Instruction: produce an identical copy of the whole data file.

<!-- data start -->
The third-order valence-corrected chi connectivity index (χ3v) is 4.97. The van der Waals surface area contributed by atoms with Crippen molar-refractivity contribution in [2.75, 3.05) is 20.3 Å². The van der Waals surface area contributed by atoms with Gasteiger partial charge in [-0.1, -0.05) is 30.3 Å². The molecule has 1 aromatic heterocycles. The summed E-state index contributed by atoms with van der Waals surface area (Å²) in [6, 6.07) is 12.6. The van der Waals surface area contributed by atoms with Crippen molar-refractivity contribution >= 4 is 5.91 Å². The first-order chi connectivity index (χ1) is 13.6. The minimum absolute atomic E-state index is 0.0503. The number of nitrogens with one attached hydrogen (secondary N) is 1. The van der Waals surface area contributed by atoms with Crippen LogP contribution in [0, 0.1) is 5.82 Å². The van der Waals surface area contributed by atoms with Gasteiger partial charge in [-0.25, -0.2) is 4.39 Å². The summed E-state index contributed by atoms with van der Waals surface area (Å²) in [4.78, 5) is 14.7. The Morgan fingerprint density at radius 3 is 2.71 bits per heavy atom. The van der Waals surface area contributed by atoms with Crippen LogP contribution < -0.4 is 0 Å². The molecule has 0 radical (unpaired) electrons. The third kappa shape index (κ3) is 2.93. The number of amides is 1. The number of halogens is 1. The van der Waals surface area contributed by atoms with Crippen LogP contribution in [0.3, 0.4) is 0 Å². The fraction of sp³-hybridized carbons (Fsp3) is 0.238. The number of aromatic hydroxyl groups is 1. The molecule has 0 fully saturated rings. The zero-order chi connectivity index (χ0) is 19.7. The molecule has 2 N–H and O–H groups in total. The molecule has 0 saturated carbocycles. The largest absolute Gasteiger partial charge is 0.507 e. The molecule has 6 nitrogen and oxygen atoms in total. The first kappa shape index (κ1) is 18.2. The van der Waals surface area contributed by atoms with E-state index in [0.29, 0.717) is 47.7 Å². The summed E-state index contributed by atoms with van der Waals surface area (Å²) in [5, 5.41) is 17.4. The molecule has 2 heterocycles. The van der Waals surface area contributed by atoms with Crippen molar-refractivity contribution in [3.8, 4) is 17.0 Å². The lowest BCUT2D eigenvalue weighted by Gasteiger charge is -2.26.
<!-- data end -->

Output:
The third-order valence-corrected chi connectivity index (χ3v) is 4.97. The van der Waals surface area contributed by atoms with Crippen molar-refractivity contribution in [2.75, 3.05) is 20.3 Å². The van der Waals surface area contributed by atoms with Gasteiger partial charge in [-0.1, -0.05) is 30.3 Å². The molecule has 1 aromatic heterocycles. The summed E-state index contributed by atoms with van der Waals surface area (Å²) in [6, 6.07) is 12.6. The van der Waals surface area contributed by atoms with Crippen molar-refractivity contribution >= 4 is 5.91 Å². The first-order chi connectivity index (χ1) is 13.6. The minimum absolute atomic E-state index is 0.0503. The number of nitrogens with one attached hydrogen (secondary N) is 1. The van der Waals surface area contributed by atoms with Crippen LogP contribution in [0, 0.1) is 5.82 Å². The van der Waals surface area contributed by atoms with Gasteiger partial charge in [-0.25, -0.2) is 4.39 Å². The summed E-state index contributed by atoms with van der Waals surface area (Å²) in [4.78, 5) is 14.7. The Morgan fingerprint density at radius 3 is 2.71 bits per heavy atom. The van der Waals surface area contributed by atoms with Crippen LogP contribution < -0.4 is 0 Å². The molecule has 0 radical (unpaired) electrons. The third kappa shape index (κ3) is 2.93. The number of amides is 1. The number of halogens is 1. The van der Waals surface area contributed by atoms with Crippen LogP contribution in [0.3, 0.4) is 0 Å². The fraction of sp³-hybridized carbons (Fsp3) is 0.238. The number of aromatic hydroxyl groups is 1. The molecule has 0 fully saturated rings. The zero-order chi connectivity index (χ0) is 19.7. The molecule has 2 N–H and O–H groups in total. The molecule has 0 saturated carbocycles. The largest absolute Gasteiger partial charge is 0.507 e. The molecule has 6 nitrogen and oxygen atoms in total. The first kappa shape index (κ1) is 18.2. The van der Waals surface area contributed by atoms with E-state index in [0.29, 0.717) is 47.7 Å². The summed E-state index contributed by atoms with van der Waals surface area (Å²) in [5, 5.41) is 17.4. The molecule has 2 heterocycles. The van der Waals surface area contributed by atoms with Crippen molar-refractivity contribution in [3.8, 4) is 17.0 Å². The lowest BCUT2D eigenvalue weighted by Gasteiger charge is -2.26.